The 2010/02/25 at 15:41
What do World of Warcraft, the video game developed by Blizzard Entertainment for Vivendi Games and Conducting a Sales Interview, the serious game developed by Daesign for Renault Academy, the automobile manufacturer’s world training centre, have in common? Very little one might say. In both cases, players immerse themselves in a virtual real-time 3D universe with which they interact through a computer. The games are on DVD, Internet or Smartphone. The same chain of players are also involved: the studio that develops the game with its engineers and graphic artists, the commissioning publisher who markets it to distributors who sell it to wholesalers and so indirectly, to retailers.
But the principal feature of the serious game is the professional expertise that will enable users to acquire knowledge of their job or even to train, and which will be assessed before they can move on to the next stage. Without the expertise of the various army trades and theatres of operation, the Script’Games studio would never have been able to make the first real serious game, America’s Army for the American forces. BreakAway’s Pulse and TruSim’s Interactive Trauma-Trainer – games for training medical staff – would never have seen the light of day without the expertise of surgeons present in the studios. “For this reason, the serious games sector is fragmented. A studio positioning itself in the health sector will have great difficulty working for the aeronautics or automobile industries,” says Laurent Michaud, a consultant specialising in digital entertainment at IDATE, who published an international study on serious games in 2008. “The various procedures used in the profession have in be simulated in real conditions. Professional expertise must be integrated into the software. It’s a job for the specialists.”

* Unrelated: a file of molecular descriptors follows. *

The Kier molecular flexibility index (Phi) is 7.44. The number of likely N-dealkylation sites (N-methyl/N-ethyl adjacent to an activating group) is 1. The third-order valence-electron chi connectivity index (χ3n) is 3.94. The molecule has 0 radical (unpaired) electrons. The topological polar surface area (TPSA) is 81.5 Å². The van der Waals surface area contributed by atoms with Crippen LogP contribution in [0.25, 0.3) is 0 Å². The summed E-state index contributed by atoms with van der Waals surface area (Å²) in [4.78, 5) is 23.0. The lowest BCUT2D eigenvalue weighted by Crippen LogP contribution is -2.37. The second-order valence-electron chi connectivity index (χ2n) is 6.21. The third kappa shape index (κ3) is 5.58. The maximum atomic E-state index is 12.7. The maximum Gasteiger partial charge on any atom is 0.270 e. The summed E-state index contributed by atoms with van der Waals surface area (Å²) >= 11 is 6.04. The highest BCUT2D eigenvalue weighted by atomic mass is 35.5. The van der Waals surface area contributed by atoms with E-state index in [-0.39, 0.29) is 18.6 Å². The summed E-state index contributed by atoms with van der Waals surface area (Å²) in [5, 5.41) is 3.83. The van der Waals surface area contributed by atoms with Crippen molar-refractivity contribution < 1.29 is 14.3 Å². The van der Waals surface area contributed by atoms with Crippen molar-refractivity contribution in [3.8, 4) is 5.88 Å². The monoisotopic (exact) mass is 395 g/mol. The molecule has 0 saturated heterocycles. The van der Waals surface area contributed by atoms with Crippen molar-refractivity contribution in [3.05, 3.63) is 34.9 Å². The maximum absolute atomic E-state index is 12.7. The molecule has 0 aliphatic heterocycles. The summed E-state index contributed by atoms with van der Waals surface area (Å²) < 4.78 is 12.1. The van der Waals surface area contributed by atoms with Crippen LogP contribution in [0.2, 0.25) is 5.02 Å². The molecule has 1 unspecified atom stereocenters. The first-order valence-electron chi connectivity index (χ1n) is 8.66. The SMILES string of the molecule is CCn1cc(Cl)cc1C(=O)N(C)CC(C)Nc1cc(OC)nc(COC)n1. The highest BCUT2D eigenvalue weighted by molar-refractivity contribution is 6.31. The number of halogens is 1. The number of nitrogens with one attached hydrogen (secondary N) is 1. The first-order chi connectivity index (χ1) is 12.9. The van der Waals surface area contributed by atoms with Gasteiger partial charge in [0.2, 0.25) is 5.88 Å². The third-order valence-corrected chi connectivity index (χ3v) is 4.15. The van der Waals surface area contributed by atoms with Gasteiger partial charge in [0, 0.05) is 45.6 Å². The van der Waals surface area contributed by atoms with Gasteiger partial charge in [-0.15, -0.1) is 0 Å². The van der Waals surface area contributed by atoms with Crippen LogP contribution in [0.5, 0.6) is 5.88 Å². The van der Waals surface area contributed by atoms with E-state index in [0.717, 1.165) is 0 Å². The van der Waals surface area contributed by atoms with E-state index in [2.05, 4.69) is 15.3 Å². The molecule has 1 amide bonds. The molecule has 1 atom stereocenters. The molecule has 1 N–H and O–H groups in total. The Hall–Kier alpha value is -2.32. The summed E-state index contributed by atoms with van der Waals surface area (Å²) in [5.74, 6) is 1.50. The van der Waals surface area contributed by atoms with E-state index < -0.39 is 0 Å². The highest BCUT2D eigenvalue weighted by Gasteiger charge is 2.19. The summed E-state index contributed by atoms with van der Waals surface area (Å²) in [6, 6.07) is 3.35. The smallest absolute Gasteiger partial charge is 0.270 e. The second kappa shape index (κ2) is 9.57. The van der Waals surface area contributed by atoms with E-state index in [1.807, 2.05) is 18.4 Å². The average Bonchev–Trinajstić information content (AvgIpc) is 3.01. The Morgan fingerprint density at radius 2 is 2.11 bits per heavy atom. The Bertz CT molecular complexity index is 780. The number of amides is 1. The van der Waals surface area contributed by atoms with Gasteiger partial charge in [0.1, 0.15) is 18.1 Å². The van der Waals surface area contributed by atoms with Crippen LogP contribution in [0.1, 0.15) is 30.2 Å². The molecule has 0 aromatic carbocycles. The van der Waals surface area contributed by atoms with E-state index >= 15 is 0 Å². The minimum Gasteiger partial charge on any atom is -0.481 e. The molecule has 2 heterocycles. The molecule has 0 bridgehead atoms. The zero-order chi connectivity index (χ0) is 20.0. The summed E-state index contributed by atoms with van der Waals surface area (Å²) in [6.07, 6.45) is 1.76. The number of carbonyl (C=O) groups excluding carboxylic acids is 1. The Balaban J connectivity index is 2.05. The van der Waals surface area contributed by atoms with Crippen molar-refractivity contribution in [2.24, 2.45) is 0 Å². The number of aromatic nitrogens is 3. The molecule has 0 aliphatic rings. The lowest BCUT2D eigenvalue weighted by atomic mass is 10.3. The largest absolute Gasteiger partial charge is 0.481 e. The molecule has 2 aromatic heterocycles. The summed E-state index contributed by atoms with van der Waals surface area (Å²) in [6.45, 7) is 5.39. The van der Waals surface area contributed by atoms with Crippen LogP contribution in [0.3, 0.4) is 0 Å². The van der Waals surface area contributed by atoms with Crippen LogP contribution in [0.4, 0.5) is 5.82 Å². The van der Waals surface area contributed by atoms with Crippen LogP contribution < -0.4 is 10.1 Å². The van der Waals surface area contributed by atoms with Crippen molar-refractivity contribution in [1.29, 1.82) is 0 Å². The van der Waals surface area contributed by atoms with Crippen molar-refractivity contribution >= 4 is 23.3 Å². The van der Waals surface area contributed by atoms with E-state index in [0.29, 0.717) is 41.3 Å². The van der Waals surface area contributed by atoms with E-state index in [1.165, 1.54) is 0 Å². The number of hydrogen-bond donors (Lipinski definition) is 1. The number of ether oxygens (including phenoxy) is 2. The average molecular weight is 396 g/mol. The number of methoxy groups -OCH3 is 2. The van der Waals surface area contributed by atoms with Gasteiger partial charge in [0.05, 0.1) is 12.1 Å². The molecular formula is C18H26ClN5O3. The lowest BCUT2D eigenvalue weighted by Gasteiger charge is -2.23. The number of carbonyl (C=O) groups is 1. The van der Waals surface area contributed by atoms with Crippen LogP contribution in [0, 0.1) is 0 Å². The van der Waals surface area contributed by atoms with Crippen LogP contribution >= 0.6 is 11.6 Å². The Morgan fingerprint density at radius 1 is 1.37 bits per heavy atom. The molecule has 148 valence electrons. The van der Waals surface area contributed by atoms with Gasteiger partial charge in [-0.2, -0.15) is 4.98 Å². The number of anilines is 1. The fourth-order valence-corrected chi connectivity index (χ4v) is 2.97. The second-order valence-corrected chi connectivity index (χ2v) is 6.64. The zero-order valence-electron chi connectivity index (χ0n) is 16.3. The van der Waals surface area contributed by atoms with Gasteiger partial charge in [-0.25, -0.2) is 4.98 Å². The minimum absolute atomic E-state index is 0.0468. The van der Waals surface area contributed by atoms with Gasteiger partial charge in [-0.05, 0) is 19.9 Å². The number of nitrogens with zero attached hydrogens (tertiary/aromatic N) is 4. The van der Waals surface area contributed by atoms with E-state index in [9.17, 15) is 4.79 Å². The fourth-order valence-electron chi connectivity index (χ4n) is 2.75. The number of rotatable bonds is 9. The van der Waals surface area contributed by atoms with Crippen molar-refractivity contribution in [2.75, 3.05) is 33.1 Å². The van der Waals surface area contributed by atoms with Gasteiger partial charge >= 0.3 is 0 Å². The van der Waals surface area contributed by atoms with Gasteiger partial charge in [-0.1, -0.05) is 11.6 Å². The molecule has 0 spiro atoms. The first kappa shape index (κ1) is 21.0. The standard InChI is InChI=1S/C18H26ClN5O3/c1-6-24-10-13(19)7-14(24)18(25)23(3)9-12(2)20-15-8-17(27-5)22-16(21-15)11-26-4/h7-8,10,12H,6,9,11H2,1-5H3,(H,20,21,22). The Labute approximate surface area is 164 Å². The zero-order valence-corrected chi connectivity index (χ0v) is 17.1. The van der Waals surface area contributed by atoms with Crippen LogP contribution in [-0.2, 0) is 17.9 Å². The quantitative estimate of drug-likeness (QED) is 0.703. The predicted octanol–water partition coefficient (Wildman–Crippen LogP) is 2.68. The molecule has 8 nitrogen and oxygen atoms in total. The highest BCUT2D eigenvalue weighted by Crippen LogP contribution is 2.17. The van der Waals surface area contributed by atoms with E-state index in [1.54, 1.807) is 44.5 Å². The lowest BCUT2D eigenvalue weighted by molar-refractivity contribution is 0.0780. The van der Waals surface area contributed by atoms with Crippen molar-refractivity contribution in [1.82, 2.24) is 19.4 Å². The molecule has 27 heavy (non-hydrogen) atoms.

This is notably the case in the aeronautics sector. Companies such as CAE, Oktal, Operantis, Thales and Vega offer e-learning solutions. For its part, Operantis used Vertice’s real-time 3D engine to design and create serious training games for pilots, technicians and maintenance engineers in the aeronautics industry. “Besides our pedagogical designers, we have two pilots, three engineers, and two technicians in aeronautics maintenance, two general mechanical engineers, a railway engineer, another from the space industry and yet another from the nuclear sector. In all, about a third of our staff are professional specialists. This is the price we pay for a place in the various industrial sectors,” says Managing Director, Jacques-André Dupuy. “The investment is high, admittedly. But it means our qualified experts who have been certified by the competent authorities are quickly on good terms with our clients who are obviously far more specialised than we are. This is how we are able to design relevant training products.”
All Operantis’s clients are international. For example, the serious game developed with SuperJet International for Sukhoy planes allows us to train pilots on a flight simulator at a cost that is 100 times less! Which is what interests very many airlines such as El Al, Finnair, Saudi Arabian Airlines, and Royal Air Morocco. “Above all, we can simulate breakdowns and fires breaking out. It would be unthinkable to do this for real since it is forbidden to bring about a breakdown on a plane in flight!” continues Jacques-André Dupuy. “In a virtual cockpit, we teach the pilot the entire procedure for repairing the breakdown or putting out the fire. We also analyse all his reactions. This is highly educational.” This process and the educational content are even more thorough for the maintenance staff. Operantis has developed procedures for identifying breakdowns as well as the processes of dismantling and reassembling parts for the entire EADS/Finmeccanica ATR range for Eurocopter, Airbus Training and for Superjet International, an Italian company that is responsible for maintenance support for the Sukhoy 100. “It takes 6 to 7 months’ work to develop the serious game relevant to a particular type of aeroplane in its range. And the cost of a project varies from 500,000 to 1 million euros,” says Jacques-André Dupuy. The kind of budget that corresponds to strategic information technology projects.